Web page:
When the recently-deceased Russian dissident, Alexandr Solzhenitsyn, gave his now famous address to Harvard thirty years ago this summer, he warned us that we should not buy into the belief that all nations longed for American style democracy.  But this is precisely the thinking that is behind the philosophy promoted by President Bush at the present moment. It makes the late Solzhenitzyn look even more like a prophet when you read his words these thirty years later.

What Solzhenitsyn observed in the summer of 1978 was a "decline in courage" in America. He noted that this decline had impacted the West deeply. He believed that this had changed "the intellectual elite, causing an impression of loss of courage by the entire society. . . .  Should one point out that from ancient times decline in courage has been considered the beginning of the end?" We had turned the "pursuit of happiness" (which did not mean what we now think it means in modern times) into a private goal, resulting in a materialism that replaced our moral and character development. "Today," he added, "well-being in the life of Western society has begun to reveal its pernicious mask."

And for good measure he suggested that our modern stress on individual rights has begun to erode any interest in the many. "The defense of individual rights has reached such extremes as to make society as a whole defenseless against certain individuals. It is time, in the West, to defend not so much human rights, as human obligations." For good measure he added, "Society appears to have little defense against the abyss of human decadence, such as . . . misuse of liberty for moral violence against young people, motion pictures full of pornography, crime and horror."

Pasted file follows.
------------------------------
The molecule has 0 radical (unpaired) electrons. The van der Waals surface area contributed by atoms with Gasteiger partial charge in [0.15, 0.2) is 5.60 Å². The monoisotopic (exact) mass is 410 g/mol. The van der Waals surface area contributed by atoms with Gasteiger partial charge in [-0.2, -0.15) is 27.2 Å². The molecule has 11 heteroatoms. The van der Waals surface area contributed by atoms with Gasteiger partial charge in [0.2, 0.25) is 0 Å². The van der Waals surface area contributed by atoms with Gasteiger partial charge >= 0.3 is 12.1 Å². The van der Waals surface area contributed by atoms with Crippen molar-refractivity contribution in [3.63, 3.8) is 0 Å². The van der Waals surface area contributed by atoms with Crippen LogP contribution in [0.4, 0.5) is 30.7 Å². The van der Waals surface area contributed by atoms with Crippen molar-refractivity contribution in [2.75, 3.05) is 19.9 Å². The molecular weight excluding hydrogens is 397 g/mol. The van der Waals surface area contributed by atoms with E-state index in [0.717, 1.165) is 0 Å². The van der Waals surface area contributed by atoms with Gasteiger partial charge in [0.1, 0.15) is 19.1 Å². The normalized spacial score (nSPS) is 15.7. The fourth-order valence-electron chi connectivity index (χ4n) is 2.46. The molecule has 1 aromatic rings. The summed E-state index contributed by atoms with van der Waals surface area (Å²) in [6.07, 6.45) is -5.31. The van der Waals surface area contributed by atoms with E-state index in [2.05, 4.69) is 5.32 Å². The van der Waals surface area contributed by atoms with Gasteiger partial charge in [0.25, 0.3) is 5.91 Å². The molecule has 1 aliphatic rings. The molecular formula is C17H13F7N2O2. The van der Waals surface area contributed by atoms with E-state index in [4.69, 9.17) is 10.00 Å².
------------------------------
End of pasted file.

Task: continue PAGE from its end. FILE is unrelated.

He was particularly alarmed at the American notion that everyone is entitled to "know everything . . . We have the right to not stuff our souls with gossip, nonsense and vain talk." And all of this was said before there was a CNN, Fox News or MSNBC to fill us with 24/7 nonsense. I wonder if anyone heard him then. I doubt that more than a few are willing to hear him today, including most Christians who love their private rights and pursuits more than the love of their brothers and sisters.

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  1. jp August 20, 2008 at 8:24 am

    the article on him in the Weekly Standard titled, “Man of Courage” is a must read.
    re: Democracy…2 issues here. first removing a rouge dictator(and Terror Sponsor) like Saddam is a seperate issue from what to do after the regime is removed. Which is basically either let them have a Democracy or instal a pro-Western Dictator.
    then of course you have the examples of Japan and Korea, who at the time everyone said they couldn’t possible have Democracy either, and over time that has been proven wrong., although the American presense I would concede that in effect Oppress the dictorial forces from rising up and seizing power(with guns) is the biggest reason its been a success.
    imperferct world, there aren’t any perfect solutions that the Civil govt. can pursue. Although I don’t think its unreasonable, given the tremendous gains over the last 50 years in japan/Korea, to think it couldn’t be done again. but with an american military presence of course.
    Japan and Germany were very Nationalistic and Militaristic in WW2, after being Defeated absolutely, and what we did afterwards in Reconstruction. I think its interesting how neither of them are a threat today, the way Russia is re-emerging as. The world is wealthier as a result too.

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